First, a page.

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Norwalk Virus and Hepatitis E Virus (HEV) – Caliciviruses

by Sean Elliott, MD

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    00:01 Caliciviridae viruses.

    00:04 The Caliciviridae are very small, non-enveloped, icosahedral capsids, such as you see on the electron micrograph in front of you.

    00:13 They have a linear, single-stranded, positive-sense RNA genome, which, because it is positive sense, can function as a messenger RNA.

    00:22 There are only a couple medically relevant species in this genus.

    00:27 However, they are quite important.

    00:29 One is the hepatitis E virus, which, as you see there, is the Orthohepavirus A.

    00:35 It's very similar to the Caliciviridae, and therefore it is discussed in this family.

    00:41 And then the Norwalk virus, which previously may have been called the Norwalk agent, or Norwalk-associated virus.

    00:49 Infection, and let's start with the Norwalk virus first because it is perhaps the most prominent.

    00:54 Infection with Norwalk virus starts as a primary exposure to the virus, fecal, oral, many times.

    01:01 And then entrance, eventually, to the small intestine where the virus attaches to the brush border of the intestine, and it is those cells that initially have a function affected by the lysis of the host cell.

    01:16 As that happens, those cells lose their ability to absorb water nutrients, which allows for a malabsorption diarrhea to develop.

    01:26 However, the principal component or principal symptoms of Norwalk virus are coming from its effect of delaying gastric emptying, and it is that specific issue which creates hyperemesis -- and we're talking explosive hyperemesis because the stomach is unable to empty, and that is what drives a lot of the infamous outbreaks of Norwalk virus.

    01:50 The picture you see in front of you is of a cruise ship.

    01:54 And this should suggest to you or help you remember that most of the large outbreaks in Norwalk virus infection have all occurred on the closed purulent material seen in a cruise ship.

    02:08 Incubation period, 24-60 hours, so just within the perfect time of a cruise.

    02:13 Transmission is via the fecal-oral route.

    02:16 However, this is one of the times when the emesis, the vomiting, is so explosive that it aerosolizes the vomitus.

    02:24 And so, even if one is trying to wash one's hands on a cruise ship, one may be walking through a cloud of virus, a cloud of Norwalk virus and get infected that way.

    02:35 This is not to bash the cruise ship industry, whatsoever.

    02:38 They do a wonderful job of trying to minimize this of requiring onboard hygiene, but yet, this is still a very prominent mechanism of being exposed to Norwalk virus.

    02:49 The clinical manifestations.

    02:51 The watery diarrhea because it is a malabsorptive process due to poisoning or lysis of the brush border cells, but then the very prominent nausea and vomiting.

    03:01 Sometimes, there's low grade fevers, but the whole process thankfully, is self-limited.

    03:07 So, incubation period, 12-60 hours.

    03:10 Total length of symptoms, 12-60 hours, but that's just enough time to get severely dehydrated.

    03:17 The Hepatitis E virus, then, is best discussed in combination or comparison, actually, to the other hepatitis viruses which are not in the same Caliciviridae family.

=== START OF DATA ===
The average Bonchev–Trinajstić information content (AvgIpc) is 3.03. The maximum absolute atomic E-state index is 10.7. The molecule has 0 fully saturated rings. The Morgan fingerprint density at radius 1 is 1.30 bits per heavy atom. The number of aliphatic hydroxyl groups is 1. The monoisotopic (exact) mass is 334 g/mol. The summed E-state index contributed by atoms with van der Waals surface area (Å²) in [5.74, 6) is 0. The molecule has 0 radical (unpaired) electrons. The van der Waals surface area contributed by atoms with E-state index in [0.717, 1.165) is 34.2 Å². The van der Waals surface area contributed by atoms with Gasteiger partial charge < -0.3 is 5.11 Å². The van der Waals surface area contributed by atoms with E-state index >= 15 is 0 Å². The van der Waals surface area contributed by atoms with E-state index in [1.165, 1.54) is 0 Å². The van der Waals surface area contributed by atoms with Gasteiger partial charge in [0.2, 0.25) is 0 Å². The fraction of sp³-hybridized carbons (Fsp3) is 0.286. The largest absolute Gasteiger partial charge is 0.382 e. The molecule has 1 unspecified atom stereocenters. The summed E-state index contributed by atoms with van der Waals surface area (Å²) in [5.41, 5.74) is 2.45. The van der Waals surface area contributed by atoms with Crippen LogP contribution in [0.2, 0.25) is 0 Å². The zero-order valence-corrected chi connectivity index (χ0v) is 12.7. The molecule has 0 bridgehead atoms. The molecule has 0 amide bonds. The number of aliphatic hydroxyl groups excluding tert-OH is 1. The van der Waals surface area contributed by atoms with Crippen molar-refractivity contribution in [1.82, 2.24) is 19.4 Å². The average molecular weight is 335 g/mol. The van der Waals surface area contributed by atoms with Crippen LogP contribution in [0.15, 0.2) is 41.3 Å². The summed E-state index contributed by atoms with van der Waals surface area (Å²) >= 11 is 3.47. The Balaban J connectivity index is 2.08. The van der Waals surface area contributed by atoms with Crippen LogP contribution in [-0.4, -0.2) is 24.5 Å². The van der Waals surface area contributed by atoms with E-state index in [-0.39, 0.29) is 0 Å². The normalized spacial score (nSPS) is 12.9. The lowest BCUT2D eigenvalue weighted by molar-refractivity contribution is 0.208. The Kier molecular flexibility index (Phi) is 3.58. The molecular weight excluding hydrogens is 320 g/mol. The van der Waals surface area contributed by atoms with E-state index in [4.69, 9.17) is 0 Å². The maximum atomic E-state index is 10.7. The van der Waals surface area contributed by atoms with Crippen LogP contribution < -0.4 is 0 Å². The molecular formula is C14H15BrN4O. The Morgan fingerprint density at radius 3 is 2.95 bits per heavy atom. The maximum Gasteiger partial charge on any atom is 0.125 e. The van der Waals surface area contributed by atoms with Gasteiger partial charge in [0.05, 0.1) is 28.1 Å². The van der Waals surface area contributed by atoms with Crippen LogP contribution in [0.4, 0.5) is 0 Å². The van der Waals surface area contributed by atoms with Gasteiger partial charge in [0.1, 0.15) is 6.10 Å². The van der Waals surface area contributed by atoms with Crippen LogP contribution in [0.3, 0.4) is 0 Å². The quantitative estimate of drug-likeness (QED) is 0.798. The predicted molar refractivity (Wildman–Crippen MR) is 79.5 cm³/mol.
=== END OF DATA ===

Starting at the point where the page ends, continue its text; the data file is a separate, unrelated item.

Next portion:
03:28 In fact, if you look down the columns on the far left, hepatitis A virus, and the far right, hepatitis E virus, you will note that these are very similar.

    03:38 In fact, the hepatitis, the clinical hepatitis caused by hepatitis E is very similar to that caused in hepatitis A.

    03:47 Both are transmitted in a fecal- oral route.

    03:51 Both have a very short incubation period.

    03:54 Both are mostly asymptomatic, but when they do develop acute disease, it's quite fulminant.

    03:59 Hepatitis A can cause acute disease in anyone.

    04:03 Hepatitis E is especially fulminant and even tragic in women who are pregnant, in part, due to their immune susceptibility, and in part, due to increased volume of delivery for the hepatitis virus.

    04:17 The mortality rate in hepatitis A, very low.

    04:20 Almost all people recover, unless they have a specific immunodeficiency.

    04:25 Unfortunately, as just mentioned, the mortality or death rate in hepatitis E is very high in women who are pregnant because they have a transient immunosuppression as part of their pregnancy.

    04:37 There is no carrier safe for either and there are no other associated or relevant or even extra-hepatic manifestations.

    04:44 So, this particular group of viruses is most notable for norovirus or Norwalk virus as it is commonly known, which is a very pronounced cause of a vomiting, especially gastroenteritis, and most especially due to closed environments such as a cruise ship, closed meetings, etc.

    05:04 And then hepatitis E virus, which doesn't cause vomiting, but can cause a icteric or jaundiced hepatitis, which in most cases resolves spontaneously.

    05:16 The moral to this story for both viruses, though, is wash your hands and don't breath when walking through a cruise ship.


    About the Lecture

    The lecture Norwalk Virus and Hepatitis E Virus (HEV) – Caliciviruses by Sean Elliott, MD is from the course Viruses.


    Included Quiz Questions

    1. Linear, single-stranded RNA
    2. Linear, double-stranded DNA
    3. Circular, single-stranded RNA
    4. Circular, single-stranded DNA
    5. Circular, double-stranded RNA
    1. Pregnant women
    2. Infants
    3. Elderly
    4. Toddlers
    5. Young adults
    1. Small intestine
    2. Colon
    3. Rectum
    4. Mouth
    5. Esophagus

    Author of lecture Norwalk Virus and Hepatitis E Virus (HEV) – Caliciviruses

     Sean Elliott, MD

    Sean Elliott, MD


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